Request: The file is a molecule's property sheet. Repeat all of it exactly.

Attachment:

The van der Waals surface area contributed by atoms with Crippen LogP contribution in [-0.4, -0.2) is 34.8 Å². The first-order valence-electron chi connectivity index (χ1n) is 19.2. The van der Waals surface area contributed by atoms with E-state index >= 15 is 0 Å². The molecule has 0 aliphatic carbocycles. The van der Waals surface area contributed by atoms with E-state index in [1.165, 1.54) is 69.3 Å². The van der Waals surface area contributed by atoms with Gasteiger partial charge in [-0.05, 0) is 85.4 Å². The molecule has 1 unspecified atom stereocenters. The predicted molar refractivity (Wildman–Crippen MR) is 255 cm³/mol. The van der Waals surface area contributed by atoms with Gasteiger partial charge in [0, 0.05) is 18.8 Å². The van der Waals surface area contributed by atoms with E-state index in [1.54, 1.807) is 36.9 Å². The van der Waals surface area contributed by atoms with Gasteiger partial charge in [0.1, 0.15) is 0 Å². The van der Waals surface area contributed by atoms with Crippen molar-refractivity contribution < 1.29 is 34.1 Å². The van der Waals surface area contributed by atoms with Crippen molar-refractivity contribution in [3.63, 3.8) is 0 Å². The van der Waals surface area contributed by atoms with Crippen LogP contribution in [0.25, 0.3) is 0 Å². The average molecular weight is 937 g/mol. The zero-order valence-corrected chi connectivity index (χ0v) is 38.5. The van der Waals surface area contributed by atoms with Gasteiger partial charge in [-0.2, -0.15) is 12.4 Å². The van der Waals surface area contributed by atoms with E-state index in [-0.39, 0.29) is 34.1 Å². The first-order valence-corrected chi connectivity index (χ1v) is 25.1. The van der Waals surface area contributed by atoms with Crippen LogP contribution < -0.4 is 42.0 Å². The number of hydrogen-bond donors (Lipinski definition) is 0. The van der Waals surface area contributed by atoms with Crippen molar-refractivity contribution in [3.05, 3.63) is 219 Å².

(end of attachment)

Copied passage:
The van der Waals surface area contributed by atoms with Crippen LogP contribution in [-0.4, -0.2) is 34.8 Å². The first-order valence-electron chi connectivity index (χ1n) is 19.2. The van der Waals surface area contributed by atoms with E-state index >= 15 is 0 Å². The molecule has 0 aliphatic carbocycles. The van der Waals surface area contributed by atoms with E-state index in [1.165, 1.54) is 69.3 Å². The van der Waals surface area contributed by atoms with Gasteiger partial charge in [-0.05, 0) is 85.4 Å². The molecule has 1 unspecified atom stereocenters. The predicted molar refractivity (Wildman–Crippen MR) is 255 cm³/mol. The van der Waals surface area contributed by atoms with Gasteiger partial charge in [0, 0.05) is 18.8 Å². The van der Waals surface area contributed by atoms with E-state index in [1.54, 1.807) is 36.9 Å². The van der Waals surface area contributed by atoms with Gasteiger partial charge in [0.1, 0.15) is 0 Å². The van der Waals surface area contributed by atoms with Crippen molar-refractivity contribution < 1.29 is 34.1 Å². The van der Waals surface area contributed by atoms with Crippen molar-refractivity contribution in [3.63, 3.8) is 0 Å². The van der Waals surface area contributed by atoms with Crippen LogP contribution in [0.25, 0.3) is 0 Å². The average molecular weight is 937 g/mol. The zero-order valence-corrected chi connectivity index (χ0v) is 38.5. The van der Waals surface area contributed by atoms with Gasteiger partial charge in [-0.2, -0.15) is 12.4 Å². The van der Waals surface area contributed by atoms with E-state index in [-0.39, 0.29) is 34.1 Å². The first-order valence-corrected chi connectivity index (χ1v) is 25.1. The van der Waals surface area contributed by atoms with Crippen LogP contribution < -0.4 is 42.0 Å². The number of hydrogen-bond donors (Lipinski definition) is 0. The van der Waals surface area contributed by atoms with Crippen molar-refractivity contribution in [3.05, 3.63) is 219 Å².